Triatoma dimidiata is a blood-sucking insect whose range extends from northern South America (Colombia, Venezuela, Ecuador, and Peru), throughout all the countries of Central America and into Southern Mexico. It is among the most important carriers of Trypanosoma cruzi, the flagellate protozoa that causes Chagas disease. Dimidiata has been found in rock piles, caves occupied by bats, hollow trees occupied by mammals or birds, and other diverse ecotopes. However, their presence in human abodes is usually happenstance; people tend to bring them indoors with their firewood. When in the nymph form they may camouflage themselves from predators by scraping dust over their dorsal abdomen, a behavior also observed in T. phyllosoma, T. nigromaculata, Panstrongylus geniculatus, P. megistus and P. herreri nymphs.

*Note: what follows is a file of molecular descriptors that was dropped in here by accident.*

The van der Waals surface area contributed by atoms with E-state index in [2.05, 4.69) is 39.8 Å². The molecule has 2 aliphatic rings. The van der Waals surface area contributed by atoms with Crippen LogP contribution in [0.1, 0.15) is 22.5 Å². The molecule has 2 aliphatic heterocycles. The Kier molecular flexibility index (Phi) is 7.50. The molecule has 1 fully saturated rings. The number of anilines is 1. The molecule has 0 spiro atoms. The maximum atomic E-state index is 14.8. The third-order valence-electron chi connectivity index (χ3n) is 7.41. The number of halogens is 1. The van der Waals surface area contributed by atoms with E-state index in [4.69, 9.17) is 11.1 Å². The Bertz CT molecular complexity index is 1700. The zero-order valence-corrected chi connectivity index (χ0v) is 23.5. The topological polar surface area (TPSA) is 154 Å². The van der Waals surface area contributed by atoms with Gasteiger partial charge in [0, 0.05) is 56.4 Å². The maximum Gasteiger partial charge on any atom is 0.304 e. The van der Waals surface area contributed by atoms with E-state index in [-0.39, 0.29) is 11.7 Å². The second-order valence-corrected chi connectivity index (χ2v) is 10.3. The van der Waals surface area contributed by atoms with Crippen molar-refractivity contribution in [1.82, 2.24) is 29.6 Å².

- Zeledón R (1981) El Triatoma dimidiata (Latreille, 1811) y su relación con la enfermedad de Chagas. Editorial Universidad Estatal a Distancia. Costa Rica